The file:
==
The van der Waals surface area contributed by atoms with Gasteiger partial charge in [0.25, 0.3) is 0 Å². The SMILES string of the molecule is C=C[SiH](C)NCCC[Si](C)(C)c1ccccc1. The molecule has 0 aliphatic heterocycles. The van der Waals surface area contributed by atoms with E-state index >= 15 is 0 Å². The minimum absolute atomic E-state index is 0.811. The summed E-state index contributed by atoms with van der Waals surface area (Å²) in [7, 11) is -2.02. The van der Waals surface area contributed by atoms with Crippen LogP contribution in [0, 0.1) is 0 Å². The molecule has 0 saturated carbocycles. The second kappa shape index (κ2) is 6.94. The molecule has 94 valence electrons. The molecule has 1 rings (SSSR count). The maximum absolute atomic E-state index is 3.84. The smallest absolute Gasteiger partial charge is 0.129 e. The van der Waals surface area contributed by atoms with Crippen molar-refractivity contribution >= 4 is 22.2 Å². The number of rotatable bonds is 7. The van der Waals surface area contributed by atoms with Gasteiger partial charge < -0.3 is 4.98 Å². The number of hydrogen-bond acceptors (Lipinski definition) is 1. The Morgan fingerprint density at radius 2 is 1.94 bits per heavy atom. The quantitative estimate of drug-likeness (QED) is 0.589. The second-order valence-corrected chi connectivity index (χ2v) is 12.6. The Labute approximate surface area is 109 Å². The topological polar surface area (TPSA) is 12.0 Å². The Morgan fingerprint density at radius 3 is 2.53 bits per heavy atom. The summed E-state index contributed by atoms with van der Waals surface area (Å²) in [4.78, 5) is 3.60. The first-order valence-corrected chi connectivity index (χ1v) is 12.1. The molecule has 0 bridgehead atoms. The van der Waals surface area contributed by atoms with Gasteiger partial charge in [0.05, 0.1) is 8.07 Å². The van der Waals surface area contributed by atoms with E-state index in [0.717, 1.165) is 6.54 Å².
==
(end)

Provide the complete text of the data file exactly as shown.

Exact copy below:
The van der Waals surface area contributed by atoms with Gasteiger partial charge in [0.25, 0.3) is 0 Å². The SMILES string of the molecule is C=C[SiH](C)NCCC[Si](C)(C)c1ccccc1. The molecule has 0 aliphatic heterocycles. The van der Waals surface area contributed by atoms with E-state index >= 15 is 0 Å². The minimum absolute atomic E-state index is 0.811. The summed E-state index contributed by atoms with van der Waals surface area (Å²) in [7, 11) is -2.02. The van der Waals surface area contributed by atoms with Crippen LogP contribution in [0, 0.1) is 0 Å². The molecule has 0 saturated carbocycles. The second kappa shape index (κ2) is 6.94. The molecule has 94 valence electrons. The molecule has 1 rings (SSSR count). The maximum absolute atomic E-state index is 3.84. The smallest absolute Gasteiger partial charge is 0.129 e. The van der Waals surface area contributed by atoms with Crippen molar-refractivity contribution >= 4 is 22.2 Å². The number of rotatable bonds is 7. The van der Waals surface area contributed by atoms with Gasteiger partial charge < -0.3 is 4.98 Å². The number of hydrogen-bond acceptors (Lipinski definition) is 1. The Morgan fingerprint density at radius 2 is 1.94 bits per heavy atom. The quantitative estimate of drug-likeness (QED) is 0.589. The second-order valence-corrected chi connectivity index (χ2v) is 12.6. The Labute approximate surface area is 109 Å². The topological polar surface area (TPSA) is 12.0 Å². The Morgan fingerprint density at radius 3 is 2.53 bits per heavy atom. The summed E-state index contributed by atoms with van der Waals surface area (Å²) in [4.78, 5) is 3.60. The first-order valence-corrected chi connectivity index (χ1v) is 12.1. The molecule has 0 bridgehead atoms. The van der Waals surface area contributed by atoms with Gasteiger partial charge in [0.05, 0.1) is 8.07 Å². The van der Waals surface area contributed by atoms with E-state index in [0.717, 1.165) is 6.54 Å².